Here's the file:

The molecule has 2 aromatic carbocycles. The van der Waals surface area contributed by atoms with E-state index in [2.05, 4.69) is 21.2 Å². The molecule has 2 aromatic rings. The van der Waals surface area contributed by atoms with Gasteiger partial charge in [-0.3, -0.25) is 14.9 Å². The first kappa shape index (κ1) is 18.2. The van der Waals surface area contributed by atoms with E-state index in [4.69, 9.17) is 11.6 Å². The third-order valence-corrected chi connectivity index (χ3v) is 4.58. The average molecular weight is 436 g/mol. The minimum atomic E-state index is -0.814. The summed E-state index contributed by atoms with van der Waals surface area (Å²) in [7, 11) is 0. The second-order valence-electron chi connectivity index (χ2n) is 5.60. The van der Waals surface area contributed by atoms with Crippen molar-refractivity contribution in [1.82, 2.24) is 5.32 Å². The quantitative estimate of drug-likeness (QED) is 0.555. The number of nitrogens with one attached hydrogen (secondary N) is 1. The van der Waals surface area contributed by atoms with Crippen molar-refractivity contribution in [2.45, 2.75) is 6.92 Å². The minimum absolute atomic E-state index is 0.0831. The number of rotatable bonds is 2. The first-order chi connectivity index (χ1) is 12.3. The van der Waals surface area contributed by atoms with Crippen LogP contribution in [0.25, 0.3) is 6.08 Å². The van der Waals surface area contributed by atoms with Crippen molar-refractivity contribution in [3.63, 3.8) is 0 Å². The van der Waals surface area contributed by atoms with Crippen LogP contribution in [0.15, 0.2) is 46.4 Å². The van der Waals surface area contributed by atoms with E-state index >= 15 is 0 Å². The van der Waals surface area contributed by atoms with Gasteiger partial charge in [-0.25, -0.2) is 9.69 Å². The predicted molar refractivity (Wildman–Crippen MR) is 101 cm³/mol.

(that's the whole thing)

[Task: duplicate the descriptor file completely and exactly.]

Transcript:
The molecule has 2 aromatic carbocycles. The van der Waals surface area contributed by atoms with E-state index in [2.05, 4.69) is 21.2 Å². The molecule has 2 aromatic rings. The van der Waals surface area contributed by atoms with Gasteiger partial charge in [-0.3, -0.25) is 14.9 Å². The first kappa shape index (κ1) is 18.2. The van der Waals surface area contributed by atoms with E-state index in [4.69, 9.17) is 11.6 Å². The third-order valence-corrected chi connectivity index (χ3v) is 4.58. The average molecular weight is 436 g/mol. The minimum atomic E-state index is -0.814. The summed E-state index contributed by atoms with van der Waals surface area (Å²) in [7, 11) is 0. The second-order valence-electron chi connectivity index (χ2n) is 5.60. The van der Waals surface area contributed by atoms with Crippen molar-refractivity contribution in [1.82, 2.24) is 5.32 Å². The quantitative estimate of drug-likeness (QED) is 0.555. The number of nitrogens with one attached hydrogen (secondary N) is 1. The van der Waals surface area contributed by atoms with Crippen molar-refractivity contribution in [2.45, 2.75) is 6.92 Å². The minimum absolute atomic E-state index is 0.0831. The number of rotatable bonds is 2. The first-order chi connectivity index (χ1) is 12.3. The van der Waals surface area contributed by atoms with Crippen LogP contribution in [0.25, 0.3) is 6.08 Å². The van der Waals surface area contributed by atoms with Crippen molar-refractivity contribution in [3.63, 3.8) is 0 Å². The van der Waals surface area contributed by atoms with Crippen LogP contribution in [0.15, 0.2) is 46.4 Å². The van der Waals surface area contributed by atoms with E-state index >= 15 is 0 Å². The van der Waals surface area contributed by atoms with Gasteiger partial charge in [-0.25, -0.2) is 9.69 Å². The predicted molar refractivity (Wildman–Crippen MR) is 101 cm³/mol.